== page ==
Only one of the three beds in the smaller sickroom was occupied, for Dis sat at Fili’s side, holding his hand. Fili’s skin was sallow and pale beneath his beard, but his eyes were bright and grew still brighter when he saw Kili.

“Brother.” His voice was weak. The hand reaching out to Kili trembled with exertion. “Brother, I must ask you—”

“Anything.” Crossing the room quickly, Kili took the hand in both of his own to warm it.

“Teach me to shoot arrows from a safe position,” Fili whispered. “I cannot bear the valor of actual combat.”

Astounded, Kili punched him lightly in the arm before laughing. The hands which grabbed him then were weak. Tossing Fili to the floor would have been terribly easy. However, Kili happily allowed himself to be put into a headlock.

“You were a bit brave,” he admitted. “I should have liked to be down there with you.”

“I am very glad you were not,” said Dis. She looked so well that Kili barely recognized her. Apples blushed in her cheeks which had never been there before, and there was a light in her eyes which gave him great heart. Clearly, there had been heroes enough to face the evil. Kili was honored to be the son of the greatest of that number.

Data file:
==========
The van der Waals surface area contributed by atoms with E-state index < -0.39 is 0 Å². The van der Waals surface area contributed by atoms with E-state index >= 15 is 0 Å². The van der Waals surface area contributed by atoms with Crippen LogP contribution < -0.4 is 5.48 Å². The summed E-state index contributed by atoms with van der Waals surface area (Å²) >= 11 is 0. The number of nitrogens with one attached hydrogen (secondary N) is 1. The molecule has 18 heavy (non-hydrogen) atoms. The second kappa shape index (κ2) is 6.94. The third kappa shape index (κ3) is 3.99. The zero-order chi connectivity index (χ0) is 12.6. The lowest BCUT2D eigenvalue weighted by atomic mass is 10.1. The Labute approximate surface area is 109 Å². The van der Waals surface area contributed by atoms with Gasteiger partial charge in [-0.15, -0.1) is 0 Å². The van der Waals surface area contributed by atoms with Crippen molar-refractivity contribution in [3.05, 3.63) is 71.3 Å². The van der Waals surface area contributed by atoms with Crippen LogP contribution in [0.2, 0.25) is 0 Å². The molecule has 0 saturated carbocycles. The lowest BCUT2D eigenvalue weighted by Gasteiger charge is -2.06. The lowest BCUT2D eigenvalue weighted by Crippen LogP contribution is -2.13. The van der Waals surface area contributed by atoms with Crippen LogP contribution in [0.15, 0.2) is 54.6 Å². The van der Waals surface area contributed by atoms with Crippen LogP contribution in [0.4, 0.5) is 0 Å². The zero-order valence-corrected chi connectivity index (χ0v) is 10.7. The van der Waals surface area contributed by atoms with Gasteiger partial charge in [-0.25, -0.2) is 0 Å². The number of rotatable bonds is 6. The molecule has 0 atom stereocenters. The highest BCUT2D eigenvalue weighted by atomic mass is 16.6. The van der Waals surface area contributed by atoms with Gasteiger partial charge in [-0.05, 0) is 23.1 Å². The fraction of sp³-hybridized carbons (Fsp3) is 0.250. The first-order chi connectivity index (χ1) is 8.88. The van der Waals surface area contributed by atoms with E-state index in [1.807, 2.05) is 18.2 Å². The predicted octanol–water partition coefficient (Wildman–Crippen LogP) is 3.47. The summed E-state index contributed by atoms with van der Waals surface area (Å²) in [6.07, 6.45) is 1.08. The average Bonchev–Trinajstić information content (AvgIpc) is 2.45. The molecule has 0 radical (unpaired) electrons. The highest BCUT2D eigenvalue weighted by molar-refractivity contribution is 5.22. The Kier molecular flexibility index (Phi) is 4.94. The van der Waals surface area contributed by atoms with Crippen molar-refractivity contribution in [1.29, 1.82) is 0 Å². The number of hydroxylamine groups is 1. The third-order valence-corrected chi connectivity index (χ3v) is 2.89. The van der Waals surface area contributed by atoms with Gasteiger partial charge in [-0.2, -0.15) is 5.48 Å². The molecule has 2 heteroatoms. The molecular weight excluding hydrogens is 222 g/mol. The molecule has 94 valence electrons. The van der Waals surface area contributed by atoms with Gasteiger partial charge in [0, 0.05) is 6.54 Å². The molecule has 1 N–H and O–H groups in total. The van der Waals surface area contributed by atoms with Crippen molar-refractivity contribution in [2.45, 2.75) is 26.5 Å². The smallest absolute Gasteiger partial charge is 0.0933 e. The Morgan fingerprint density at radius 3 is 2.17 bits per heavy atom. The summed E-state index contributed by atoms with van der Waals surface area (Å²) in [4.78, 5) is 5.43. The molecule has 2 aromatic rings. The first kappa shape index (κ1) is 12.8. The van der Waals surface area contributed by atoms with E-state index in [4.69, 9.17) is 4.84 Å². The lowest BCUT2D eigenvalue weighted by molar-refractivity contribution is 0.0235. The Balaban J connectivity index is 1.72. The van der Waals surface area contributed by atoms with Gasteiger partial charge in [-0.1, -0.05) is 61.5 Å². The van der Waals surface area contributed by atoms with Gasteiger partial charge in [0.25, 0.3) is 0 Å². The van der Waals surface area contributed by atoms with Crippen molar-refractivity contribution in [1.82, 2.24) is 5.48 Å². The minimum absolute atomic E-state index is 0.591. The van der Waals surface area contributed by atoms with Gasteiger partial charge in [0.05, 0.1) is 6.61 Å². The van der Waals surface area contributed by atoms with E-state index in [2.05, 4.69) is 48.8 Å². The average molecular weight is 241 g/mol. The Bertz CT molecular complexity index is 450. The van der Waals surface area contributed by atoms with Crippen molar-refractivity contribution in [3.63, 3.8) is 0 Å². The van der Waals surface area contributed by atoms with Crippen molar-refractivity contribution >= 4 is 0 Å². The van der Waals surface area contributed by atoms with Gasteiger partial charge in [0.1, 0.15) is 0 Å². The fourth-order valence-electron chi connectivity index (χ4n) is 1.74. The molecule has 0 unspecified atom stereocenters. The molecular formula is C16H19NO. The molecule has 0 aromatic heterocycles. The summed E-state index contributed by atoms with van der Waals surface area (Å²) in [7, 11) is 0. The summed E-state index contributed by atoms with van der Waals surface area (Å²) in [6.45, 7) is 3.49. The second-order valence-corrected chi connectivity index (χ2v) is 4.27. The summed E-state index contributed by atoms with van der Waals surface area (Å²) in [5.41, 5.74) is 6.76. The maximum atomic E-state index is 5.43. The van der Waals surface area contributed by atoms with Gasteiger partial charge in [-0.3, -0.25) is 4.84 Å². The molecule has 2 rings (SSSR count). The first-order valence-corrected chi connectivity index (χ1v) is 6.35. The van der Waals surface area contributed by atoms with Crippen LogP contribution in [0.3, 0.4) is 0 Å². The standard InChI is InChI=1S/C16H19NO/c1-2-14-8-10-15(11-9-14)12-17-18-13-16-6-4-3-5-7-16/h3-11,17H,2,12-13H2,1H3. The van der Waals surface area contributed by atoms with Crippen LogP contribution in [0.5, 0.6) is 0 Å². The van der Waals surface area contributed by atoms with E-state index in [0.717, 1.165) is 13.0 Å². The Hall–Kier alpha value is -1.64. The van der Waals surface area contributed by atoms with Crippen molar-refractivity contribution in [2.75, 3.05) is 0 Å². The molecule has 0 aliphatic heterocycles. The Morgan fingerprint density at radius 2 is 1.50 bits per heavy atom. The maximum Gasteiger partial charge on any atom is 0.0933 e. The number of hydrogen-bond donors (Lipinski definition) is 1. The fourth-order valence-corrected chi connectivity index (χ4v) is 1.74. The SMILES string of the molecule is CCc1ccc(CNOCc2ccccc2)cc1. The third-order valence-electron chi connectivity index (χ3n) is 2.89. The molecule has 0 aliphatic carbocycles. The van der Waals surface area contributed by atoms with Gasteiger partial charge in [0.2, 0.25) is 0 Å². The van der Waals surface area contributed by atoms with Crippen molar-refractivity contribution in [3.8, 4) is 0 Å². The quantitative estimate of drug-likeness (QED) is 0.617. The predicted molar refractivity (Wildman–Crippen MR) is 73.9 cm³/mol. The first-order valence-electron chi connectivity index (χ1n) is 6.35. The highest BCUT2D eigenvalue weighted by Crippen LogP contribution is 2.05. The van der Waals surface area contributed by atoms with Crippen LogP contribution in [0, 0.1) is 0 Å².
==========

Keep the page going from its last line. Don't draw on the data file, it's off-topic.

“Thorin wouldn’t allow it,” Fili said plainly. “If you were in the crush, there’d be no keeping Bilbo out.”

Giving a pointed nod toward Thorin’s empty bed, Kili said, “I suppose they’re back on their newly-wedded agenda?”

Dis frowned. “I know not. My brother and I rose at the same time. We broke our fast together. Thereafter, he left to find his husband while I waited here for Fili’s surgery to end.”

Kili’s stomach lurched. “Bilbo was not here when you woke?”


“He was on the battlements with you,” Fili said.

“Only until Thorin was brought into the mountain.”

“I’m sure he is resting,” Tauriel said soothingly. “It was a trying day for all, especially those who have not known war before.”

Kili wanted to believe that. In his mind’s eye, he could almost see it. Bilbo, exhausted from the grief of so much loss, violence so far beyond the scale of anything a Shire childhood could prepare someone for, curling around himself in his marriage bed. Thorin, newly healed and healthy, would join him there. They’d do the things that Kili did not think about regarding his brother. Or they wouldn’t. Perhaps the newly married couple would simply hold fast against the tragedy. Thorin would bury his head against Bilbo’s chest and weep for his father as Kili used to do so many nights after Bungo passed. Kili knew well that Bilbo was an expert at the art of comforting.